Former Chicago White Sox executive David Wilder pleaded guilty to a crime arising from federal charges that he took $402,000 in kickbacks from Latin American baseball players as they were signed to professional contracts.
Wilder, who worked for the Major League Baseball team for five years as director of its player development system and then as its senior director of player personnel, admitted to one count of mail fraud today before U.S. District Judge Charles R. Norgle in Chicago.
“I understand what I’ve done,” Wilder told the judge as he entered his plea.
Assistant U.S. Attorney Christopher Veatch, reading from a plea agreement, told the judge that Wilder received a kickback of more than $20,000 from a player in Brazil who was asked by one of the team’s Latin America scouts to remit part of a $300,000 signing bonus paid by the team. The kickback would have been $50,000 if the team hadn’t subtracted taxes from the bonus check, Veatch said.
Wilder, 50, was indicted in November on seven counts of mail fraud, each punishable by as long as 20 years in prison. U.S. Attorney Patrick Fitzgerald said then that the former executive and two regional scouts misled the team about the amount of money needed to sign 23 prospective players from 2004 to 2008. The 23 players haven’t been identified.
The White Sox won Major League Baseball’s World Series championship in 2005.
“The defendants were supposed to recruit players by paying amounts of money that matched their skills and were no greater than the amount needed to sign the players,” Fitzgerald said. “Instead the indictment alleges the defendants secretly inflated those signing amounts to fund kickbacks for themselves.”
Also charged with seven mail fraud counts was Latin American scout Jorge L. Oquendo Rivera, who pleaded not guilty before Norgle in November. Oquendo made the Brazilian kickback arrangements, according to Wilder’s plea agreement.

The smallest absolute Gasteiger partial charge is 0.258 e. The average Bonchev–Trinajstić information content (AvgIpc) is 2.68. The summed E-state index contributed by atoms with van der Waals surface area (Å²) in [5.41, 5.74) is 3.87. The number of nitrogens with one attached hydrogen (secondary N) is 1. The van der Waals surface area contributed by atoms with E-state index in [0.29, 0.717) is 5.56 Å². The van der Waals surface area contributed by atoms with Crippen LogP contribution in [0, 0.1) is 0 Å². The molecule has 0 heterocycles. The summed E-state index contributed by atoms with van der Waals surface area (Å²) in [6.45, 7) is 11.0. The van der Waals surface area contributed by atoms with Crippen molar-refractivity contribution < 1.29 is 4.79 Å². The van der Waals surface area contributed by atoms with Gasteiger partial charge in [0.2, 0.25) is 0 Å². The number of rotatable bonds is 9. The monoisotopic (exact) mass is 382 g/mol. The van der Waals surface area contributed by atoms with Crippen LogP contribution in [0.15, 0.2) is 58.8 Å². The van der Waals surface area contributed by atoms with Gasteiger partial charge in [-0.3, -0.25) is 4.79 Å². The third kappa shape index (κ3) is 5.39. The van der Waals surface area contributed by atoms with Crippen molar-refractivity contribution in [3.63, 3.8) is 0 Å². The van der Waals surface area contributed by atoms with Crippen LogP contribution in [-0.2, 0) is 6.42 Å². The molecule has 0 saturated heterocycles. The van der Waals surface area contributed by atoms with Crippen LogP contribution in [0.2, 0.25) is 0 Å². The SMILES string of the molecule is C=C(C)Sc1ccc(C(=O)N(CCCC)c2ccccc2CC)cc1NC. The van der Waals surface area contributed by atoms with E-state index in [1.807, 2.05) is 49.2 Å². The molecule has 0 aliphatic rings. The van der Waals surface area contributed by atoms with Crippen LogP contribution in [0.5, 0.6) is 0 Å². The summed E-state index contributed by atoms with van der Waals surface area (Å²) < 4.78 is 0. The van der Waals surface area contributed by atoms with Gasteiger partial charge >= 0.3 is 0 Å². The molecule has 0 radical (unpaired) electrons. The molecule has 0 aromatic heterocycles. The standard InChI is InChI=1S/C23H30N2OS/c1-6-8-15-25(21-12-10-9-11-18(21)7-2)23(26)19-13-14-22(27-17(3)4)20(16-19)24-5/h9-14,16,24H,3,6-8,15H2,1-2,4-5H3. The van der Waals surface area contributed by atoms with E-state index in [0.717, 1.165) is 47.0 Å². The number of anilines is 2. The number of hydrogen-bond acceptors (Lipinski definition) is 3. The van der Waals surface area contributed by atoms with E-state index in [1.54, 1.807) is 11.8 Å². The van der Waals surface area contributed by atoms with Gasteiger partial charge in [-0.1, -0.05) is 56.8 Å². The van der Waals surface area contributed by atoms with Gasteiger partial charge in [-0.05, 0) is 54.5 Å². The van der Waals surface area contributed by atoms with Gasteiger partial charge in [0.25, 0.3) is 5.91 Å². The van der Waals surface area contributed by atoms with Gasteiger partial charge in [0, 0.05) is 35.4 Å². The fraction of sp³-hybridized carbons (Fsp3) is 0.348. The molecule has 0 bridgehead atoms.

The third defendant, Dominican Republic scout Victor Mateo, faces three mail fraud counts. He is a fugitive and hasn’t been arraigned.
Wilder’s co-defendants took kickbacks independent of the sum he received, according to the plea agreement. They also solicited payments from Mexican teams from whom the White Sox sought to acquire rights to players.
Wilder, Mateo, Oquendo
“Wilder and Mateo were terminated by the White Sox in May 2008 as a result of a Major League Baseball investigation which began at the request of the team,” the White Sox said Nov. 10 in a statement.
Oquendo was fired in 2007 for reasons unrelated to the probe, the team said.
“The Chicago White Sox are gratified but also saddened by today’s admission of guilt” by Wilder, the team said in an e-mailed statement.
“We are pleased that his case has been resolved and that he will face responsibility for his crimes, but we also remain saddened by the betrayal of trust, the involvement of innocent players, the abuse of the system, and the impact his criminal actions inflicted on this organization,” the White Sox said.
The franchise previously said that it and Major League Baseball cooperated in the federal probe, after the White Sox reported its internal findings to baseball officials.
“Mr. Wilder accepts responsibility for his actions,” said defense lawyer, Thomas Bienert of San Clemente, California. “He deeply regrets what he did and is extremely sorry.”
The former White Sox executive will cooperate with prosecutors in the continuing probe, according to his agreement. In exchange for that cooperation, Fitzgerald’s office will ask the court to impose a sentence of about 24 months.
Wilder, who lives in San Francisco, is free on bail. He declined to talk to reporters after the hearing. The judge hasn’t set a sentencing date.
Bienert said his client, a former minor league ballplayer, hoped to be able to work in professional baseball again, a prospect the lawyer called “an uncertainty.”
“He would have to prove himself,” Bienert said.
The case is U.S. v. Wilder, 1:10-cr-00948, U.S. District Court, Northern District of Illinois (Chicago).